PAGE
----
Recent News
01.13.19
James Conlon
Dull Bruch from Zuk, blazing Bartók from Conlon and New World at Arsht
South Florida Classical Review
01.11.19
Sir Andrew Davis
With conductor Andrew Davis, the BSO considers the big picture
The Boston Globe
01.10.19
Louis Lortie
PIANIST LOUIS LORTIE JOINS THE ROSTER
01.10.19
Alvin Ailey American Dance Theater
ALVIN AILEY AMERICAN DANCE THEATER CELEBRATES GROUNDBREAKING FOUNDER DURING 60TH ANNIVERSARY NORTH AMERICAN TOUR FEBRUARY 1 – MAY 12, 2019
Ailey PressRoom
01.07.19
Teddy Abrams, Inon Barnatan, The Knights
WQXR Presents “19 for 19”: Artists to Watch in the Upcoming Year
WQXR
01.02.19
Ward Stare
Auld acquaintance is not forgotten at the St. Louis Symphony Orchestra's New Year's Eve concert
KDHX
01.01.19
Marin Alsop, Lawrence Foster, Miguel Harth-Bedoya, Mariss Jansons, David Robertson, Donald Runnicles, Patrick Summers, Emmanuel Villaume, Conrad Tao, Andrew von Oeyen, Inon Barnatan, Daniil Trifonov, Blake Pouliot, Isabelle Faust, Edgar Moreau, Yo-Yo Ma, Alisa Weilerstein, Colin Currie Group , Brooklyn Rider , Symphonieorchester des Bayerischen Rundfunks, Munich , Lisette Oropesa, Michelle DeYoung, Anthony Roth Costanzo, Christian Van Horn, Storm Large
Best of 2018
12.17.18
Richard Kaufman
Cleveland Orchestra, Choruses make it feel like Christmas at Severance Hall
Cleveland Plain Dealer
12.17.18
Vienna Boys Choir
Vienna Boys Choir mix it up with a cosmopolitan “Christmas in Vienna”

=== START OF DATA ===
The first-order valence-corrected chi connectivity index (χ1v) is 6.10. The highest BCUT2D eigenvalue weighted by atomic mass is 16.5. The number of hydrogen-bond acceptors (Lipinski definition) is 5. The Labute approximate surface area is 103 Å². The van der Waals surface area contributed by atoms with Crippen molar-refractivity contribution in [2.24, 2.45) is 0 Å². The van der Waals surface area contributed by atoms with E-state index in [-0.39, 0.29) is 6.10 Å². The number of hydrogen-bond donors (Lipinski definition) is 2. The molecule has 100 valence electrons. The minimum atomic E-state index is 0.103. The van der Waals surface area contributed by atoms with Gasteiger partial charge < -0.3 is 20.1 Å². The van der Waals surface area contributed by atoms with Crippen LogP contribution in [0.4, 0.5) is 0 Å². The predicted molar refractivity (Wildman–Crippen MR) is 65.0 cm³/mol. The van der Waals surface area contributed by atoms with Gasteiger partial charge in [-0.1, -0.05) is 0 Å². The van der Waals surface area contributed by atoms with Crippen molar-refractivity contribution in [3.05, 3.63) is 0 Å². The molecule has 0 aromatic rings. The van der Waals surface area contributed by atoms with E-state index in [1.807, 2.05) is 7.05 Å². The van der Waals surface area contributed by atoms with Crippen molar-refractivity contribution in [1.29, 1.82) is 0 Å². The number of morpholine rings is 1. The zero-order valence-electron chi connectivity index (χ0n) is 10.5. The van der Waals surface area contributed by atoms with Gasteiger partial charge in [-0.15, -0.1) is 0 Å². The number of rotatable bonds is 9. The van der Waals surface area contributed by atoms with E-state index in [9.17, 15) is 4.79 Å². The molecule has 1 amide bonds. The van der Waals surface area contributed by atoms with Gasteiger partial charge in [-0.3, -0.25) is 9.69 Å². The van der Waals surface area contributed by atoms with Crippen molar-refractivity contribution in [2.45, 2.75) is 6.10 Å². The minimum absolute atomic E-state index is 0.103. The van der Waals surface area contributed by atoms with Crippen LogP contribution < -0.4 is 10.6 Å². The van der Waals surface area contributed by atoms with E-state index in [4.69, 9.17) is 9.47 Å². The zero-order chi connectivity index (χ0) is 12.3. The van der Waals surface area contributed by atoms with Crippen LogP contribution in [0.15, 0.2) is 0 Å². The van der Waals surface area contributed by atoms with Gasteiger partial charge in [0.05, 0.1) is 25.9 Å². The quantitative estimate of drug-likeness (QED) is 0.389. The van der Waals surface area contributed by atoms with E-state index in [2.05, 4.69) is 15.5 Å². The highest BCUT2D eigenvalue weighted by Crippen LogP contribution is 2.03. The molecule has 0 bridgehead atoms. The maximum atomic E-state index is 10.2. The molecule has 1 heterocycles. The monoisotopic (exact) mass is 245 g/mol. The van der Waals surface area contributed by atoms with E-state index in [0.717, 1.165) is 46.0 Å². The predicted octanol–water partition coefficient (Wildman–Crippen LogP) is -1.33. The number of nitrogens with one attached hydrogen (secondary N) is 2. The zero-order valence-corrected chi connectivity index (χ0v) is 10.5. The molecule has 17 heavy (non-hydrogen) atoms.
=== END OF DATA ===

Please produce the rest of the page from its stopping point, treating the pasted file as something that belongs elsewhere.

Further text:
New York Classical Review
12.14.18
Storm Large
High-energy holidays with Storm Large at the Sun
KDHX

News archive »

One week, three exciting chamber music concerts

01.25.18
Calidore String Quartet
Washington Post

Excellent chamber music is on offer every season in Washington, but this month, in less than a week, three relatively new, high-profile ensembles, from Amsterdam, Munich and Los Angeles, made auspicious Washington debuts.

Finally, Wednesday, as part of the Fortas series in the Kennedy Center’s Terrace Theater, came the most anticipated of all: violinists Jeffrey Myers and Ryan Meehan, violist Jeremy Berry and cellist Estelle Choi, the Calidore String Quartet. They are part of a groundswell of superbly trained, vibrant young string quartets, think Dover, Brooklyn Rider, Attacca and others, whose uncompromising standards have invigorated the classical music scene in recent years.

Calidore’s program included Haydn’s “Lark” Quartet, which seemed like a walk in rural Hungary at dawn; “Officium breve in Memoriam Andreae Szervánszky,” the third quartet of György Kurtág, which could have been the discovery of 15 perfectly formed tiny sand dollars during a moonlight walk on the beach; and Brahms’s Quartet in C minor.

Four more individual musicians are unimaginable, yet these speak, breathe, think and feel as one. Having heard them, I’m convinced that, if placed in different rooms but within earshot, they could begin and end a complicated late Beethoven quartet in perfect accord. Their delivery is relaxed and perfectly natural, creating a soundscape that the audience beheld in breathless silence. They seem to love their instruments, rather than forcing them or tearing them up. But make no mistake, this simplicity of utterance conveys a complete, complex, and powerful message. The grateful audience left enriched and, I suspect, a little more human than it arrived. The Calidore Quartet is something else.

Read the rest of the review here